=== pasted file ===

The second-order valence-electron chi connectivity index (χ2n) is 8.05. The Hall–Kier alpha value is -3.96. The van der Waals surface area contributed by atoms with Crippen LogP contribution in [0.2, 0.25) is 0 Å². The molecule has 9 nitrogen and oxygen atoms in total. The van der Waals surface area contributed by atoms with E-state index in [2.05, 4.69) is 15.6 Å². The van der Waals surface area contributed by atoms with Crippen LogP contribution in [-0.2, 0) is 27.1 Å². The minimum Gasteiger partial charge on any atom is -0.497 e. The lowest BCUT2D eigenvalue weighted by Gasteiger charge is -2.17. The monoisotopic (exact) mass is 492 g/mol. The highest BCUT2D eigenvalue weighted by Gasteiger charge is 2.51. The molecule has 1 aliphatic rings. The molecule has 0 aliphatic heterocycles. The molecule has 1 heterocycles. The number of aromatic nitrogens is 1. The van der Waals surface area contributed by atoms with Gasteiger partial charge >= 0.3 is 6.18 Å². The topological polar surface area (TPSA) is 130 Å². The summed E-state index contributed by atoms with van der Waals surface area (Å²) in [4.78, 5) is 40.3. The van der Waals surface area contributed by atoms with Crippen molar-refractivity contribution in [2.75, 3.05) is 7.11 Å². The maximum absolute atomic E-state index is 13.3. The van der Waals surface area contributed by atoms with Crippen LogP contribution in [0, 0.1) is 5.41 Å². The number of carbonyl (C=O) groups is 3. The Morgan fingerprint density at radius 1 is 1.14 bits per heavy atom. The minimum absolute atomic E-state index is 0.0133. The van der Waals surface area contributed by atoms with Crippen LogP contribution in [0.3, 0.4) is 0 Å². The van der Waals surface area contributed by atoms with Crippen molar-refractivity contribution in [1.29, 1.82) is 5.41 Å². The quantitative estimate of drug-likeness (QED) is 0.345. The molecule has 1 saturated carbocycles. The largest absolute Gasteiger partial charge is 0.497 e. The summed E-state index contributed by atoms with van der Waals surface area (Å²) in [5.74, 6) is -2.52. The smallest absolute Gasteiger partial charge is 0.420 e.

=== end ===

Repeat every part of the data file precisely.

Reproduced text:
The second-order valence-electron chi connectivity index (χ2n) is 8.05. The Hall–Kier alpha value is -3.96. The van der Waals surface area contributed by atoms with Crippen LogP contribution in [0.2, 0.25) is 0 Å². The molecule has 9 nitrogen and oxygen atoms in total. The van der Waals surface area contributed by atoms with E-state index in [2.05, 4.69) is 15.6 Å². The van der Waals surface area contributed by atoms with Crippen LogP contribution in [-0.2, 0) is 27.1 Å². The minimum Gasteiger partial charge on any atom is -0.497 e. The lowest BCUT2D eigenvalue weighted by Gasteiger charge is -2.17. The monoisotopic (exact) mass is 492 g/mol. The highest BCUT2D eigenvalue weighted by Gasteiger charge is 2.51. The molecule has 1 aliphatic rings. The molecule has 0 aliphatic heterocycles. The molecule has 1 heterocycles. The number of aromatic nitrogens is 1. The van der Waals surface area contributed by atoms with Gasteiger partial charge >= 0.3 is 6.18 Å². The topological polar surface area (TPSA) is 130 Å². The summed E-state index contributed by atoms with van der Waals surface area (Å²) in [4.78, 5) is 40.3. The van der Waals surface area contributed by atoms with Crippen molar-refractivity contribution in [2.75, 3.05) is 7.11 Å². The maximum absolute atomic E-state index is 13.3. The van der Waals surface area contributed by atoms with Crippen LogP contribution in [0, 0.1) is 5.41 Å². The number of carbonyl (C=O) groups is 3. The Morgan fingerprint density at radius 1 is 1.14 bits per heavy atom. The minimum absolute atomic E-state index is 0.0133. The van der Waals surface area contributed by atoms with Crippen LogP contribution in [0.3, 0.4) is 0 Å². The van der Waals surface area contributed by atoms with Crippen molar-refractivity contribution in [1.29, 1.82) is 5.41 Å². The quantitative estimate of drug-likeness (QED) is 0.345. The molecule has 1 saturated carbocycles. The largest absolute Gasteiger partial charge is 0.497 e. The summed E-state index contributed by atoms with van der Waals surface area (Å²) in [5.74, 6) is -2.52. The smallest absolute Gasteiger partial charge is 0.420 e.